The categorical model, with functors from a category of concepts to a category of neural network components and natural transformations between these functors, provides a mathematical model for neural structures consistent with concept-subconcept relationships. Colimits of diagrams show how concepts can be combined, and how a concept can be re-used many times in forming more complex concepts. Functors map commutative diagrams to commutative diagrams, capturing this aspect of the colimit structure. Natural transformations express the fusion of single-mode sensor representations of concepts in the same erent implementations of the concept hierarchy at all levels and in a consistent fashion. This mathematical model appears to be compatible with a model of the primate brain proposed by Damasio. We hope that others will find this model interesting and useful for neural network analysis and design.
Brief slide presentation on Category Theory and Cognitive Neural Systems: A Mathematical Semantic Model, by Michael Healy and Thomas Caudell, 2004. Note the "association area" between two nets in the diagram.
Style as a Choice of Blending Principles, by Joseph Goguen and D. Fox Harrell.
This paper applies category theory too, to formalise how the meaning of a metaphor is derived from its components. The components are the meanings of words such as "house" and "boat"; the result is an optimal blend of these, as in the word "houseboat". In a Cognitive Linguistics List announcement, Goguen says this work offers:
Formal Notation for Conceptual Blending, by Joseph Goguen.
"This note concerns formal notation for conceptual spaces, conceptual morphisms, and conceptual blending, in the sense developed in An Introduction to Algebraic Semiotics, with Applications to User Interface Design, … Here, we expand and correct certain aspects of the discussion there; also, instead of the notation developed there, we use the notation of the OBJ algebraic specification language, which is executable, though we use that capability mainly to check the syntax of our theories and morphisms, i.e., as a type checker for algebraic semiotics. For much more detail on OBJ, see the manual, Introducing OBJ.
Derek Tastes of Earwax, from the BBC Science & Nature: TV & Radio Follow-up for Horizon.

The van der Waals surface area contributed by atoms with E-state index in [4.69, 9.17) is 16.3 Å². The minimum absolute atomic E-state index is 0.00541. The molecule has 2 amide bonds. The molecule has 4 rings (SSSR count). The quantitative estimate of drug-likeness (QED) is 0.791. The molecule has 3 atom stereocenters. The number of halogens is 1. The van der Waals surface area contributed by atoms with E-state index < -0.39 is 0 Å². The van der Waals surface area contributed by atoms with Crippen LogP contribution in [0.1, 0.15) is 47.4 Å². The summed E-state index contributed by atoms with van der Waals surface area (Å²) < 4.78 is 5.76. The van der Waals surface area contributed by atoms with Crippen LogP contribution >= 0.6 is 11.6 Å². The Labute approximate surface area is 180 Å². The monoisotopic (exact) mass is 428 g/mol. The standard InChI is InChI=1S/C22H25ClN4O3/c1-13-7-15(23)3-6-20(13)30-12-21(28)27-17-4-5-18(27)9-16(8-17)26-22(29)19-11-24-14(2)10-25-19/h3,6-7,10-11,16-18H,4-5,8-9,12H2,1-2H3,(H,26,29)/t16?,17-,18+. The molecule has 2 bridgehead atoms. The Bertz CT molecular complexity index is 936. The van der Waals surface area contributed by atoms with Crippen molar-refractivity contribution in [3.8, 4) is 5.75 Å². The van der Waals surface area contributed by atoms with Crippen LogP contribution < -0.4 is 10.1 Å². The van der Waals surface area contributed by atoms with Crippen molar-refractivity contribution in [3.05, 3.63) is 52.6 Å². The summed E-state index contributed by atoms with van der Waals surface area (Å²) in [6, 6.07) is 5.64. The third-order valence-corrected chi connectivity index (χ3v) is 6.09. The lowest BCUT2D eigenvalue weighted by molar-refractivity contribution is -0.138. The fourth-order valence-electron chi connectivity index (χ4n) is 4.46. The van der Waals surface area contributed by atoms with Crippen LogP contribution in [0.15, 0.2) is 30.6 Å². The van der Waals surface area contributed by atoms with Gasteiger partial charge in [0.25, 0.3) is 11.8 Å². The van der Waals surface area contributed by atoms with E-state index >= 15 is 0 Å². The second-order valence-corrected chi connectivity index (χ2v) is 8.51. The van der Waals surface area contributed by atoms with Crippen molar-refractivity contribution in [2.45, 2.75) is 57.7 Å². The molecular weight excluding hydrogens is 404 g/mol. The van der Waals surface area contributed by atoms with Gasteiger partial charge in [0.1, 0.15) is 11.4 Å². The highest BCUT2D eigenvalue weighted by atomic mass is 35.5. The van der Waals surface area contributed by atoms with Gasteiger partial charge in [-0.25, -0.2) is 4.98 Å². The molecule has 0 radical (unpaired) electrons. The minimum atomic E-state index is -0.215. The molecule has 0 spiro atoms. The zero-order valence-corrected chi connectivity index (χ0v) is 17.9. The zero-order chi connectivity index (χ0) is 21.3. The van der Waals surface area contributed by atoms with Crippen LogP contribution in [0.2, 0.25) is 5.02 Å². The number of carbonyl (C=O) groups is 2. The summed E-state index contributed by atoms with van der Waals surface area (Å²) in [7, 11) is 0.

"Imagine if every time you saw someone called Derek you got a strong taste of earwax in your mouth. It happens to James Wannerton, who runs a pub. Derek is one of his regulars. Another regular's name gives him the taste of wet nappies. For some puzzling reason, James's sense of sound and taste are intermingled". The page, which links to tests anyone can do, and some questions and answers about synaesthesia, continues with evidence suggesting that we are all synaesthetic to some extent.
Lecture 4: Purple Numbers and Sharp Cheese, from the 2003 Reith Lectures by Vilayanur Ramachandran.
Ramachandran desscribes synaesthesia in some detail, and explains the kiki-booba test. This demonstrates one form of "synaesthesia" — of cross-modal neural association — that almost all of us have.
The Science Behind the Story: The Skeekit-Woogle Test, by Carl Frederick, concerning his story about synaesthesia in Analog. Same test as Ramachandran's; different name.
Hearing colours at the symphonie fantastique, by Julian Asher, in The Colourist, Summer 2003.
An account of coloured-music synaesthesia and of the first large-scale study on it, made possible by CDs.
Synaesthesia - A Cognitive Model of Cross Modal Associationm by Andrew Lyons, Composition Unit, Sydney Conservatorium of Music, University of Sydney.
A short paper with drawings of the "photisms" seen by coloured-hearing synaesthetes. These apparently resemble "Kluver's form constants", relatively simple shapes also seen in hallucinations and "primitive" art.
Everyday fantasia: The world of synesthesia, by Siri Carpenter, Monitor on Psychology, Volume 32, Number 3, March 2001.
Popular-science account of some imaging studies and proposed neural mechanisms. The latter are not yet detailed: psychologist Peter Grossenbacher from Naropa University is quoted as saying "The trouble with theorizing in this area is that we're underconstrained by data. There isn't the right kind of data, yet, to differentiate between these different theories".